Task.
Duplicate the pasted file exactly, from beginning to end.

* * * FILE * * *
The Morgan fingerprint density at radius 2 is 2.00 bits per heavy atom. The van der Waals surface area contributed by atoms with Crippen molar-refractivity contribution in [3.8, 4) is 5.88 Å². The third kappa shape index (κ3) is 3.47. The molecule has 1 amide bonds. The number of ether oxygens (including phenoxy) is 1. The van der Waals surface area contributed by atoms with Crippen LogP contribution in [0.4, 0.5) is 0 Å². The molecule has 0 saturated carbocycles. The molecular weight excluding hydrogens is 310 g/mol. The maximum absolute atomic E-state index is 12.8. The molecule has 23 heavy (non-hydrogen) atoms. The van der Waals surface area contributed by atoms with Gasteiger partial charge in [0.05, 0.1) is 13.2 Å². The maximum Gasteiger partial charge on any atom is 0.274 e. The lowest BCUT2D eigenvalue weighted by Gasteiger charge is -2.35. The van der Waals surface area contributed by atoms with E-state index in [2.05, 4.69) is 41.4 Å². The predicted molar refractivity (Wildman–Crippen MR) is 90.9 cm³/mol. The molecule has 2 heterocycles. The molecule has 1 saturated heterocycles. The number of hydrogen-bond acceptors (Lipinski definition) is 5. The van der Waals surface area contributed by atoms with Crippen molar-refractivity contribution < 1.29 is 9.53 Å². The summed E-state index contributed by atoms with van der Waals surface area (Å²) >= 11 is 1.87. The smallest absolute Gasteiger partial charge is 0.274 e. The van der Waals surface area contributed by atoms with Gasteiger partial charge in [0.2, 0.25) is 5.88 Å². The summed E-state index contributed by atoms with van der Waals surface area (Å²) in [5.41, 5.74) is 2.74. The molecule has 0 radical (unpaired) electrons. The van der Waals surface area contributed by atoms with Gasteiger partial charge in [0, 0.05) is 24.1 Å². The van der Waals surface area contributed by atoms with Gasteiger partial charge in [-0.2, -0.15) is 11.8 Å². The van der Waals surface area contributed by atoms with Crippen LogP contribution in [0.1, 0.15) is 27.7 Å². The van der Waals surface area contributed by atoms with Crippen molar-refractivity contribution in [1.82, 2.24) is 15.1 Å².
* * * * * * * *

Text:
The Morgan fingerprint density at radius 2 is 2.00 bits per heavy atom. The van der Waals surface area contributed by atoms with Crippen molar-refractivity contribution in [3.8, 4) is 5.88 Å². The third kappa shape index (κ3) is 3.47. The molecule has 1 amide bonds. The number of ether oxygens (including phenoxy) is 1. The van der Waals surface area contributed by atoms with Crippen LogP contribution in [0.4, 0.5) is 0 Å². The molecule has 0 saturated carbocycles. The molecular weight excluding hydrogens is 310 g/mol. The maximum absolute atomic E-state index is 12.8. The molecule has 23 heavy (non-hydrogen) atoms. The van der Waals surface area contributed by atoms with Gasteiger partial charge in [0.05, 0.1) is 13.2 Å². The maximum Gasteiger partial charge on any atom is 0.274 e. The lowest BCUT2D eigenvalue weighted by Gasteiger charge is -2.35. The van der Waals surface area contributed by atoms with E-state index in [2.05, 4.69) is 41.4 Å². The predicted molar refractivity (Wildman–Crippen MR) is 90.9 cm³/mol. The molecule has 2 heterocycles. The molecule has 1 saturated heterocycles. The number of hydrogen-bond acceptors (Lipinski definition) is 5. The van der Waals surface area contributed by atoms with Crippen molar-refractivity contribution < 1.29 is 9.53 Å². The summed E-state index contributed by atoms with van der Waals surface area (Å²) >= 11 is 1.87. The smallest absolute Gasteiger partial charge is 0.274 e. The van der Waals surface area contributed by atoms with Gasteiger partial charge in [0.2, 0.25) is 5.88 Å². The summed E-state index contributed by atoms with van der Waals surface area (Å²) in [5.41, 5.74) is 2.74. The molecule has 0 radical (unpaired) electrons. The van der Waals surface area contributed by atoms with Gasteiger partial charge in [0, 0.05) is 24.1 Å². The van der Waals surface area contributed by atoms with Gasteiger partial charge in [-0.2, -0.15) is 11.8 Å². The van der Waals surface area contributed by atoms with Crippen LogP contribution in [0.1, 0.15) is 27.7 Å². The van der Waals surface area contributed by atoms with Crippen molar-refractivity contribution in [1.82, 2.24) is 15.1 Å².